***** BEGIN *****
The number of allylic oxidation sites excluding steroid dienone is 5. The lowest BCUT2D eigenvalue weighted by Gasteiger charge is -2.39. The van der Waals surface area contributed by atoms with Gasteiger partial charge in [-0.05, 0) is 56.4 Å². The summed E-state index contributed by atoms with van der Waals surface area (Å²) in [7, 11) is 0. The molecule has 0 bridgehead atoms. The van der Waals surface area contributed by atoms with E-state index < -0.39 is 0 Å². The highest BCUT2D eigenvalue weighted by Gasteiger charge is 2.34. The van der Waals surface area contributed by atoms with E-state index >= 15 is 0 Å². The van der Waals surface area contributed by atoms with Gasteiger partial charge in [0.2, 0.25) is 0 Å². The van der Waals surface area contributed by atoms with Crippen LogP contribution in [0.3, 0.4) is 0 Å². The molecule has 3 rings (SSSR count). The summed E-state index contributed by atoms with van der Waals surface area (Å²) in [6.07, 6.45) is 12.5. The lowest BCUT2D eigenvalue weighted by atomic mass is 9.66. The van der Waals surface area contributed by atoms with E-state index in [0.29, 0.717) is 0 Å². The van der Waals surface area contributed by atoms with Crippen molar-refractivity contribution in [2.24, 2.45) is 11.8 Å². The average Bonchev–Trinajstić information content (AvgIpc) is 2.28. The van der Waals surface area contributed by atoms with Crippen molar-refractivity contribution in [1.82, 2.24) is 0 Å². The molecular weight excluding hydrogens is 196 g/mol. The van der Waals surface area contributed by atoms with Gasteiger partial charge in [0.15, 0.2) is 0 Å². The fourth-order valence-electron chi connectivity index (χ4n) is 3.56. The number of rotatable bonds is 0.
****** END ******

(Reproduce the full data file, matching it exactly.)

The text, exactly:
The number of allylic oxidation sites excluding steroid dienone is 5. The lowest BCUT2D eigenvalue weighted by Gasteiger charge is -2.39. The van der Waals surface area contributed by atoms with Gasteiger partial charge in [-0.05, 0) is 56.4 Å². The summed E-state index contributed by atoms with van der Waals surface area (Å²) in [7, 11) is 0. The molecule has 0 bridgehead atoms. The van der Waals surface area contributed by atoms with E-state index < -0.39 is 0 Å². The highest BCUT2D eigenvalue weighted by Gasteiger charge is 2.34. The van der Waals surface area contributed by atoms with E-state index >= 15 is 0 Å². The van der Waals surface area contributed by atoms with Gasteiger partial charge in [0.2, 0.25) is 0 Å². The van der Waals surface area contributed by atoms with Crippen LogP contribution in [0.3, 0.4) is 0 Å². The molecule has 3 rings (SSSR count). The summed E-state index contributed by atoms with van der Waals surface area (Å²) in [6.07, 6.45) is 12.5. The lowest BCUT2D eigenvalue weighted by atomic mass is 9.66. The van der Waals surface area contributed by atoms with E-state index in [0.29, 0.717) is 0 Å². The van der Waals surface area contributed by atoms with Crippen molar-refractivity contribution in [2.24, 2.45) is 11.8 Å². The average Bonchev–Trinajstić information content (AvgIpc) is 2.28. The van der Waals surface area contributed by atoms with Crippen molar-refractivity contribution in [1.82, 2.24) is 0 Å². The molecular weight excluding hydrogens is 196 g/mol. The van der Waals surface area contributed by atoms with Gasteiger partial charge in [0.15, 0.2) is 0 Å². The fourth-order valence-electron chi connectivity index (χ4n) is 3.56. The number of rotatable bonds is 0.